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Vulkan Raytracing Tutorials (iorange.github.io)
109 points by ArtWomb 36 days ago | hide | past | web | favorite | 15 comments

Hopefully the lists expands! I've been meaning to take some time off to focus on GPU programming and Vulkan seems quite attractive.

I would advise against starting learning real-time rendering/an API for real-time rendering from raytracing (not last because of the fact that you wound need special support from your GPU or a driver fallback). It would be better to start from standard rasterization techniques, possibly with a less explicit API such OpenGL or Metal. https://learnopengl.com/ is decent enough from what I have seen.

Ray tracing in a weekend springs to mind as being very approachable:


I didn't do it in one weekend but managed to get through the material in a couple weekends ;)

Metal is Apple only, so not a good API to start with. If you want explicit from the start - use Vulkan. And if you want to start with OpenGL, at least do it on Linux, not on macOS where OpenGL is crippled.

In what sense is OpenGL crippled on the mac?

In the sense that it is frozen at 2010's OpenGL 4.1 (the current version is 4.6 with important updates such as compute shaders and KHR_debug).

In fact OpenGL support has recently been officially deprecated by Apple, making the crippling official. It will almost certainly never see another feature update. It's Metal or nothing on Apple platforms for future support.

Apple didn't keep it up to date, so you can't use anything beyond OpenGL 4.1. It's a clear intentional crippling.

Do you know of any resources for learning 3D basics? I just want to understand the pipeline for how a camera with a frustrum translates simple vertex objects to be rendered on a 2D canvas (the parameters, and the relevant math).

LearnOpenGL.com's tutorials are where I learned it from.


From there, I got interested in linear transformations in general, and then did Gilbert Strang's course in Linear Algebra on MIT OCW.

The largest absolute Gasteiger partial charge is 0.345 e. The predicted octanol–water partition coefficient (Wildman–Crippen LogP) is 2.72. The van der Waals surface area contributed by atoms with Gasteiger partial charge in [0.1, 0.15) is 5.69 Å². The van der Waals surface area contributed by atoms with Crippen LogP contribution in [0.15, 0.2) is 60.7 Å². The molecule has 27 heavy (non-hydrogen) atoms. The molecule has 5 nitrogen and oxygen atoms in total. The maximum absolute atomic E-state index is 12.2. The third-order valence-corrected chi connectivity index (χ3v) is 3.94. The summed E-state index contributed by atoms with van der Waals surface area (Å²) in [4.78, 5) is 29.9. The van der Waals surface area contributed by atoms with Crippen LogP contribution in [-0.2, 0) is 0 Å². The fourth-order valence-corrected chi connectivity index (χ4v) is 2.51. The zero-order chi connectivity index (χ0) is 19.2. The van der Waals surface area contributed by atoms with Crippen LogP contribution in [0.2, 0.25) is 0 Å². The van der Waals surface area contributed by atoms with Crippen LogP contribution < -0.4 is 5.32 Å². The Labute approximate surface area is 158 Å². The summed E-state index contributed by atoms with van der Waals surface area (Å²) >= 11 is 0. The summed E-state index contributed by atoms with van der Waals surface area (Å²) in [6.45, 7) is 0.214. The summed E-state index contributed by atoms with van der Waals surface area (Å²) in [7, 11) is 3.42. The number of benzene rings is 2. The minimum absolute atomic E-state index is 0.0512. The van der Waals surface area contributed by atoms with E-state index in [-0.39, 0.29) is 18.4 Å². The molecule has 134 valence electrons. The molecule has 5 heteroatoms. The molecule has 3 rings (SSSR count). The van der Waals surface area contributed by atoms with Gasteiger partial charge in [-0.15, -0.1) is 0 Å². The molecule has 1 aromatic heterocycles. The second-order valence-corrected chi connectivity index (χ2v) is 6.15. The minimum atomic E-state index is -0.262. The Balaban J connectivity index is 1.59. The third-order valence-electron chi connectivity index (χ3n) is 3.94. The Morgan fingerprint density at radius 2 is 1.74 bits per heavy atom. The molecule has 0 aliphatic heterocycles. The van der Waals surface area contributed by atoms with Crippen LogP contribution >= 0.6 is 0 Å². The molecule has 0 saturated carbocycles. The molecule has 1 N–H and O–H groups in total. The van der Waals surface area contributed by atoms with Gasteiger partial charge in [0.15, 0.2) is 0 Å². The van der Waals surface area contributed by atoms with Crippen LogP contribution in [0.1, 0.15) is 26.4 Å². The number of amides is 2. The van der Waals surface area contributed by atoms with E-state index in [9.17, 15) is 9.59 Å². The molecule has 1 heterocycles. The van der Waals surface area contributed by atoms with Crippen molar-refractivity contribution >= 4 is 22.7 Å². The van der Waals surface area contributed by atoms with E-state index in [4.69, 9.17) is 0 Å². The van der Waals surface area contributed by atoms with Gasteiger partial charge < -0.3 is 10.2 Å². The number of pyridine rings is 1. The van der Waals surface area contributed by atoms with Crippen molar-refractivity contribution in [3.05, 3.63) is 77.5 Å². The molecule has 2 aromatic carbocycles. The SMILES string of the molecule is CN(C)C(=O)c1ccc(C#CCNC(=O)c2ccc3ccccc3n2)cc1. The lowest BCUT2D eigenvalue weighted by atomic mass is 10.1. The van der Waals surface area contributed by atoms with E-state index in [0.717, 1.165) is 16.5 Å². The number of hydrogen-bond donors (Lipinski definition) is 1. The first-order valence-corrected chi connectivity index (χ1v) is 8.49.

If you're looking for textbooks, the two big ones are "Real-Time Rendering"[1] and "Physically Based Rendering from Theory to Implementation"[2]. The former focuses on techniques used in real-time rendering (frames per second), while the later focuses on those used in offline rendering (seconds per frame). If you want something more bite-sized, you might try "Ray Tracing in One Weekend".

The first 3 chapters of "Real-Time Rendering" and all of "Ray Tracing in One Weekend" are freely available on the authors' website for free or pay what you want.

[1]: http://www.realtimerendering.com/ [2]: https://www.pbrt.org/

Physically Based Rendering looks great. I know that one of the authors - Matt Pharr - also has some great blog posts about "ispc", a compiler he wrote while at Intel: https://pharr.org/matt/blog/2018/04/30/ispc-all.html. If he was involved in a book in an area I was thinking about studying I would buy it in a heartbeat

Writing an unaccelerated classical raytracer is an excellent starting point in all things 3D.

Everything beyond that is arguably just optimization.

scratchapixel.com is a great resource.

> possibly with a less explicit API such OpenGL or Metal

How is Metal less explicit than Vulkan? As far as I understood they are both quite low level.

From what I understood, Metal provides more high level functionality than Vulkan, i.e. it's like Vulkan + higher level convenience.

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